Tim Cook is certainly interested in wearable computing, modernizing the TV experience, and bigger smartphone screens, but if you want him to commit to specific product plans or roadmaps, you’re asking the wrong guy. That was the message from Apple’s CEO as he took the stage at the D11 Conference in Rancho Palos Verdes, California, on Tuesday night for a Q&A with journalists and hosts Walt Mossberg and Kara Swisher. It was Apple executive’s second year in the famous red chair, where company co-founder Steve Jobs was also interviewed several times.
Here are a few of the highlights from the interview; a full transcript is available at the D11 website.
On the state of Apple
Asked if he is concerned about the perception that Apple may be in trouble, with a dwindling supply of world-changing ideas, retreating stock prices, and increasing pressure from competitors, Cook responded with a curt “absolutely not.”
He then explained that Apple is “a product company, so we think about products. Apple has always had competition to focus on, but our North Star is always on making the best products. We always come back to that. We want to do the best phone, the best tablet, the best PC. I think we’re doing that.”
Cook noted that the company sold 85 million iPhones, 42 million iPads, and 13 million Apple TVs—about half of the latter in the last year or so alone. Asked how this compares with Android, he stated that “what the numbers suggest over and over again is that people are using our products more. That’s what we are all about. We want to enrich people’s lives.”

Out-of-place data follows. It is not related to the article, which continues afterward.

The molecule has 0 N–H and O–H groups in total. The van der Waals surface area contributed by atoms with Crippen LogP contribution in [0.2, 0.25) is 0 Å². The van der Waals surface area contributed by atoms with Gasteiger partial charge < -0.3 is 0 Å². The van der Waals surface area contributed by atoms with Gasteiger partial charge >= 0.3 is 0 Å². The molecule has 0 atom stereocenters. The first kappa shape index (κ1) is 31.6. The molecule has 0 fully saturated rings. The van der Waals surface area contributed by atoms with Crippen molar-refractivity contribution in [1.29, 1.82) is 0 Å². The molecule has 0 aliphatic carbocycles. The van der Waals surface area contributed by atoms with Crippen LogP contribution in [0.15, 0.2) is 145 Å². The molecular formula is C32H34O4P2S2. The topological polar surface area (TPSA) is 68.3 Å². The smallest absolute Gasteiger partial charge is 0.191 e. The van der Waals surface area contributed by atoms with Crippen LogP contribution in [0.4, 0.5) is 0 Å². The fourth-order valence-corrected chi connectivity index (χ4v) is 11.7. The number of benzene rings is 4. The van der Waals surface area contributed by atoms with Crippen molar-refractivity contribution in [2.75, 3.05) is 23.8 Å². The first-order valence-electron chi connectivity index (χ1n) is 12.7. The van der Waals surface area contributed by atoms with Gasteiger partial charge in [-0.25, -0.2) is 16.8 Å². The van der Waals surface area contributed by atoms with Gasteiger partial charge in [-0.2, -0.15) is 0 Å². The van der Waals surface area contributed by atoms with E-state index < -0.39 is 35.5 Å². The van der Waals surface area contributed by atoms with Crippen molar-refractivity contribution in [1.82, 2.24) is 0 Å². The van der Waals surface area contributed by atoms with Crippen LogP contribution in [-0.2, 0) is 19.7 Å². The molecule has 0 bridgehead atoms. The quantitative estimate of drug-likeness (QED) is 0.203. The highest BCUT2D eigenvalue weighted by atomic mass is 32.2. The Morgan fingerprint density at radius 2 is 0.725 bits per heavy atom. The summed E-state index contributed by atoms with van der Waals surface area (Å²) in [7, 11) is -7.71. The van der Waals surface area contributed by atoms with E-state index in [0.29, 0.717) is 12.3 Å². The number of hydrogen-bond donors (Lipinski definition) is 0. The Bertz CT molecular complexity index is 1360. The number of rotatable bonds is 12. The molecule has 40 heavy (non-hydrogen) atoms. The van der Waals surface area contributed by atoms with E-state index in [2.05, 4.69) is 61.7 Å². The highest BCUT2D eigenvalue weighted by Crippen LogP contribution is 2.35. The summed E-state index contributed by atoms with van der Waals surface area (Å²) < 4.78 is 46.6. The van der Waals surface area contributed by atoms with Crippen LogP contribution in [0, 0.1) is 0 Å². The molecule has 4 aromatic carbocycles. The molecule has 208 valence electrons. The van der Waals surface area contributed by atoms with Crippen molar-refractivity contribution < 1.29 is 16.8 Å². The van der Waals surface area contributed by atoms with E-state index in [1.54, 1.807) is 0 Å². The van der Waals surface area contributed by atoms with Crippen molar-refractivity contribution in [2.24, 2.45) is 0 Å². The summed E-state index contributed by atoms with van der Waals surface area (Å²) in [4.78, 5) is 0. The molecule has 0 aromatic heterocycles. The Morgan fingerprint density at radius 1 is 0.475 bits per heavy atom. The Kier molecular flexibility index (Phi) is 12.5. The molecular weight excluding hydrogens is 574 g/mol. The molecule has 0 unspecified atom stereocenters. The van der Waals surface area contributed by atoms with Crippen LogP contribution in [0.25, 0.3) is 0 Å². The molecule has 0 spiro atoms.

Wearables and viewables
As expected, Cook didn’t elaborate on any of Apple’s specific plans for new products, but he did share a few interesting tidbits, starting with the fact that new versions of iOS and OS X are likely to make their appearance at the upcoming WWDC conference, which will take place in San Francisco in mid-June. He added that the recent management shuffle has allowed the company to sharpen its focus on the synergy between hardware, software, and services, with design chief Jony Ive taking a key role in the next evolution of the company’s products.
On the topic of emerging markets, it’s clear that television is on the company’s collective mind. Although Apple has so far limited its participation in that market to the Apple TV—which, as Mossberg noted, is not all that different from its competitors—Cook said the folks from Cupertino share a “grand vision” for changing what they consider to be an outdated medium.
Along the same lines, when asked for his opinion of wearable computing, the executive mentioned that it is an area “ripe for exploration,” with “lots of things to solve,” again refusing to say whether Apple is researching any specific products.
Citing Google’s Glass specifically, however, Cook pointed out that wearable technology must find its space by catering to consumers in a way that is meaningful to their lives. “I wear glasses because I have to. I don’t know a lot of people [who] wear them that don’t have to.”